They Look Like They Are From A Dream

In Issue 35 by Jamaluddin Aram

It was raining loudly on the tiled roofs and on the concrete sidewalks and on the trees but quietly on the grass. “This rain doesn’t sound and smell like rain,” I said when I went back inside the garage. My brother made a mark on the wood and put back the short yellow pencil behind his right ear. I looked at the cigarette behind his left ear and waited for him to say something.


Alchemy of Gambling

In Issue 35 by Catherine O'Neill

The whole process threw me for a loop. I spent over forty years of my life in Nigredo living in the darkness of the disease of gambling. Gambling is in my blood; I carry the ancestral glow of an epigenetic behavior which goes down to the bedrock of my DNA. If you didn’t gamble in my family, there was something radically wrong with you.


Young Woman Pointing (in a Landscape)

In Issue 35 by Terence Byrnes

The nurse standing behind him tucked a strand of dark hair into her lavender hijab before grasping the rail on the back of his gurney. “Gib” Gibson and his surgeon had been discussing the modern hospital building that was under construction while they waited for an operating theatre here in the old one. The stony turrets and false battlements of this showy Victorian relic on the Montréal skyline would soon be put to some new purpose.


The Most Dangerous Pitch

In Issue 35 by BJ Neblett

Victims of automobile accidents often report that at the moment of impact time seems to move in slow motion. I now understand what they experience. For one protracted fraction of a second time stood still. The din of the spectators faded to a distant thunder in my ears. My gloved hand crept skywards.



In Issue 35 by Becky Strohl

She lived alone in the woods.
As far as anyone knew, it was just nature beyond the Clifton Wilderness Park’s Welcome Center. Trees and mosquitos and dirt. What else was there to it? Hikers might enjoy the crisp air and momentary escape from their day-to-day life, which they termed “becoming one with nature.”



In Issue 35 by Liz Wasson Coleman

Any of the stories about why we left could be true, but I gravitate toward the one about the middle-aged father threatening to drive the Jeep off a cliff. I don’t know whether he imagined his family in the vehicle with him. The little boys wouldn’t have been wearing seatbelts in 1979. The infant would have been crying in her mother’s weak arms.


Precious Possessions

In Issue 35 by Kennedy Weible

Carson Rawlings, attorney for the late Miriam McShanahan for over twenty years, waited for Trapp to stop laughing at his mother’s burial request. Trapp sat dwarfing a brown leather chair across from his desk. Carson leaned forward, fingertips pressed together, hands tented, glaring at Trapp. Trapp continued giggling. Carson sighed. “I remember the hilarity of my own mother’s passing,” he said.


Michael’s Father

In Issue 35 by LeeAnn Sosa

I used to see Michael’s father nearly every day. He would be sitting on the steps of a church at the corner of Chestnut and Central, his face turned squarely into the bright sun and his eyes would be closed. He could be getting a suntan except that if you wait long enough you see that he periodically drops his head into his hands and remains like that, head bowed and cradled, his shoulders occasionally shaking. He looks like a statue…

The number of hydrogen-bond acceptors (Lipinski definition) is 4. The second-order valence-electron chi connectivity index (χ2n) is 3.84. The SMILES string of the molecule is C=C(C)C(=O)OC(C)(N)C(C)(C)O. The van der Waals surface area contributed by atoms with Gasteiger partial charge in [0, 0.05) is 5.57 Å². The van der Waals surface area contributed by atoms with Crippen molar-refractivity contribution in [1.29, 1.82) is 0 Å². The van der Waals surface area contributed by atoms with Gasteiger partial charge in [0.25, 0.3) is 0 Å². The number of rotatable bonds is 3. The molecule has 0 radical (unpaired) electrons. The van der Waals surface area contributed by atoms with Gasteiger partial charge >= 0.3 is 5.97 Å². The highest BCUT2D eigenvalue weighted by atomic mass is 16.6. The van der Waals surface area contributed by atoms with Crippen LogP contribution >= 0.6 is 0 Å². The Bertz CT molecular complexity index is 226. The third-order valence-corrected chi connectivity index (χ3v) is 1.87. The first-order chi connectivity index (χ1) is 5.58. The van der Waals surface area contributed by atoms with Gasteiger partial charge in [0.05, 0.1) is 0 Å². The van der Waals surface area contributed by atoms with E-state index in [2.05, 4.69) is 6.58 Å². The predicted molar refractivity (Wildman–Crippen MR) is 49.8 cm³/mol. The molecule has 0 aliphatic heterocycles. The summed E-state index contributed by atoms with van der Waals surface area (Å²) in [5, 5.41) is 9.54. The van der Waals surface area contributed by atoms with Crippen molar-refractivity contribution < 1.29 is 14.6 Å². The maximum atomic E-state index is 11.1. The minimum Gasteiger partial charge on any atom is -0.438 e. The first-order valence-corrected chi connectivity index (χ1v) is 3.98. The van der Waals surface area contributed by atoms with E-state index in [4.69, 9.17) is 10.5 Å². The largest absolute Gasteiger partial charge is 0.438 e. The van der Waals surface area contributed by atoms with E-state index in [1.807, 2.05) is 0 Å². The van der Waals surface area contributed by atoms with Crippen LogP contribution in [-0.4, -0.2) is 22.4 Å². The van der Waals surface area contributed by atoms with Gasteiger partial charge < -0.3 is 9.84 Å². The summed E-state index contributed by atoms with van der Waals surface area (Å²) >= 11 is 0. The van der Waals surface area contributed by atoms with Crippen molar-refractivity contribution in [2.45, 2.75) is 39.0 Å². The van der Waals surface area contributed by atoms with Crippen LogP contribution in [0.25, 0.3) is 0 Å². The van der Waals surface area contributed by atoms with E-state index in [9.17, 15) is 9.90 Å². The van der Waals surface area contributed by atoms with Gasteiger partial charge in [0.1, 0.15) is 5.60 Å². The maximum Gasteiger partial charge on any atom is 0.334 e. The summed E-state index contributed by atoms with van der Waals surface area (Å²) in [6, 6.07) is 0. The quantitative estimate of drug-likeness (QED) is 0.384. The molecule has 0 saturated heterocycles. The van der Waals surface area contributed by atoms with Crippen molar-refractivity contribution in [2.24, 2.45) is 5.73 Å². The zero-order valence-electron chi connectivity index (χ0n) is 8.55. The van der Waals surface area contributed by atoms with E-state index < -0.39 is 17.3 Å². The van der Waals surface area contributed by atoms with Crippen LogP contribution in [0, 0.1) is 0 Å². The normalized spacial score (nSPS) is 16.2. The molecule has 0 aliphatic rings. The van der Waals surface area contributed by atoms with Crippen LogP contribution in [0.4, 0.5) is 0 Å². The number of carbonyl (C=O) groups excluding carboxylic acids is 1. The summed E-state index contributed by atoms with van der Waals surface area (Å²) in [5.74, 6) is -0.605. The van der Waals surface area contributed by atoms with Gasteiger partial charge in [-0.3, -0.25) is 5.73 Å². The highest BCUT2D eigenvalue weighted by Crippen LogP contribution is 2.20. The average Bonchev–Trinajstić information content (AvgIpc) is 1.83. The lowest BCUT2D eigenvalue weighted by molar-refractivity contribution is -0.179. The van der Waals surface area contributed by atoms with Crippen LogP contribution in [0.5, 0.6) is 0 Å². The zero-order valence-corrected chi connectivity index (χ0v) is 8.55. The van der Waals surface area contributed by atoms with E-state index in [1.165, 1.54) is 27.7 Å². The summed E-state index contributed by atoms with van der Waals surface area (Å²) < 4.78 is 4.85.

Actors Therapy

In Issue 35 by Jessica Mannion

Amaryllis stood in the rain, squinting at the little blue dot on her phone that showed her location. The cracked screen was barely readable, and the rain didn’t help. It was the correct address all right, and nicer than where most auditions were held. The lobby was very warm and very posh, with doormen, a security desk, and turnstiles that allowed entry only when security pressed a button.


Something Blue

In Issue 35 by Connie Kinsey

Only the bride was still.
The bride, LeighAnna Hope Camden, sat on the floor of the church dressing room in an avalanche of white. She had yet to put on the dress. The slip alone was thirty-eight yards of netting covered with a fine batiste. Batiste, Bastille. LeighAnna wondered if the netting was fomenting rebellion.



In Issue 35 by O. G. Rose

Once upon a time, there was a girl who believed that if she confessed her love to her best friend, her life would leave her body: she would move on. This would cause her best friend great pain, and to save Artemio from hurting, Esperanza suffered the pain of never telling him how she felt.


The Snitch: Kelly

In Issue 35 by M.D. Semel

Kelly couldn’t remember the last time she drove a car. She didn’t take the driving test until she was in law school and she had nearly failed it. Now, she was on the far eastside of Harlem at a cut-rate car rental place that looked more like a chop shop than a legitimate business. A friend had recommended it. She sat in the driver’s seat of a small, battered car and listened to the attendant explain its basic functions.


Able Archer: Distant Early Warning

In Issue 35 by Lawrence Lichtenfeld

Major Powell had agreed to take photos of schematic diagrams of the SDI satellite systems. Dubrikov gave him a Minox B camera to shoot the plans. Powell had special plans created by the technical team at Langley that would photograph clearly on the tiny spy camera’s film. The images had to be clear enough for the Soviet technicians to be able to read, but not so clear that it looked like Powell had had time to set up a photo-shoot.


The Corpse in the Woods

In Issue 35 by Hallee Israel

Marli finds a corpse resting at the bank of a river in the middle of the woods after school. She almost doesn’t see it hidden amongst the brush and the moss, but the dingy gray color of its sneakers sticks out underneath the vibrant autumn leaves. After cleaning off her Dana Scully glasses – and squinting for good measure – she’s certain that it is a corpse, and not a fresh one either.